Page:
Leave & Time Off
| Aug 07 2015

Maternal Leave A Double Edged Sword for Women s Careers

Beth Umland
Director of Research, Health, Mercer


In July, a New York Times article referenced a number of studies that all arrived at the same conclusion: young women today are less likely than their mothers to assume that having children won’t affect their careers. More than in the past two generations, college-educated, “millennial” women who want to have children are deliberately choosing professions they perceive to be more flexible and family-friendly, or planning to delay or interrupt their careers.

Then last week came the announcement that Netflix will provide up to a year’s paid parental leave to employees – mothers and fathers. From the buzz that followed, this clearly touched a nerve with many working parents or parents-to-be. US workers receive far less time off after the birth or adoption of a child than those in many European countries. That’s been the accepted norm and parents have learned to cope, for better or worse. Now Netflix and a few other name-brand companies have raised the bar in the hopes of keeping talented women in their workforces.

Will it work? A study conducted by Mercer last year found that while companies with family-friendly policies and benefits had a better representation of women in the workforce currently, that was not expected to result in improved future female representation – meaning, more women staying long enough to rise in the ranks – unless both men and women used the benefits more or less equally.

Simply offering benefits such as parental leave, flexible work schedules, and company-sponsored access to child care is not enough to promote women’s advancement into the leadership ranks. To quote the report, “without proactive and engaged support for her career development, a woman who avails herself of programs that help provide better work/life balance as needed during certain periods of her career may be unwittingly deprived of the encouragement or opportunity to seek new challenges and advance her career during other stages of her professional lifecycle.”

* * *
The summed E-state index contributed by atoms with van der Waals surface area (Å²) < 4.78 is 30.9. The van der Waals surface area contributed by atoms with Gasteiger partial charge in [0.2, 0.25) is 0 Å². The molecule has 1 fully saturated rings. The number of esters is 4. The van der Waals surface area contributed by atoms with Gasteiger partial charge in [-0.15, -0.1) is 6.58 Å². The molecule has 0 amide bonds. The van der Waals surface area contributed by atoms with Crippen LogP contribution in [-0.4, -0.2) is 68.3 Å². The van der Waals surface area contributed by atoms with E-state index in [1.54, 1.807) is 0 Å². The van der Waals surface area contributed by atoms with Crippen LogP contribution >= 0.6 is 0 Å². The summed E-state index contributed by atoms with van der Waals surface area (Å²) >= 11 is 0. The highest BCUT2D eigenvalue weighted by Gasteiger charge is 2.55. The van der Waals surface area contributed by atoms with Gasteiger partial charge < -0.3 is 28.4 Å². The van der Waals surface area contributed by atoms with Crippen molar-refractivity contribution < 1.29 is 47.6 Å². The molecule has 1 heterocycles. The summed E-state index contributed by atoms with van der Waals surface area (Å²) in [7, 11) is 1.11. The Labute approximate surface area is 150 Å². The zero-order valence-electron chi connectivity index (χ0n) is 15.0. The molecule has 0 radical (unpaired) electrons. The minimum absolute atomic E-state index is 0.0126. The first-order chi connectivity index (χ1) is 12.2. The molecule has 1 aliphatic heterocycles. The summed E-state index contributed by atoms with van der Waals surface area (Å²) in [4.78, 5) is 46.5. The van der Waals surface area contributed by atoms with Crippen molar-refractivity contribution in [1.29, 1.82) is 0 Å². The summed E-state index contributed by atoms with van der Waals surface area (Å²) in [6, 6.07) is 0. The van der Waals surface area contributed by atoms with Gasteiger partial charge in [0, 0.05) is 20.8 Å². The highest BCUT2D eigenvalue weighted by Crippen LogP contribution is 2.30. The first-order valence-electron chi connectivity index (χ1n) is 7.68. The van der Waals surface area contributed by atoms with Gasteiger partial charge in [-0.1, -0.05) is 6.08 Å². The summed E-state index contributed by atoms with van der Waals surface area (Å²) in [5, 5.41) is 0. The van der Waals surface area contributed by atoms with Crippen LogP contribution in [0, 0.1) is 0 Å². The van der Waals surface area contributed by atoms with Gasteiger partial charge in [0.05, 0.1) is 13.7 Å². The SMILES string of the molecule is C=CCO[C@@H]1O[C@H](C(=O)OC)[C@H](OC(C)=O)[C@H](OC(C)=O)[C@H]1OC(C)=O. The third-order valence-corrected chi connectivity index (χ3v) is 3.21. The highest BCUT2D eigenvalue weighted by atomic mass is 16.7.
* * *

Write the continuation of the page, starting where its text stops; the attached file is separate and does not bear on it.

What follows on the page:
In other words, even if programs are offered, there may be a stigma associated with actually using the programs – especially if it’s typically only women who do. When women and men take equal advantage of programs, the risk of being stigmatized is less. Netflix is making the benefit equally available to mothers and fathers. That’s a great start. It will be interesting to study the utilization patterns over the next few years.

The take-away for employers that may be reconsidering their parental leave and other work/life policies in light of the Netflix announcement? Remember that the impact of various programs and benefits on gender diversity may have more to do with the way the programs and the employees who take advantage of them are led and managed than it does with simply whether or not the program is offered. However you get there, the ultimate goal is ensuring that women don’t have to choose between a career track and a mommy track.

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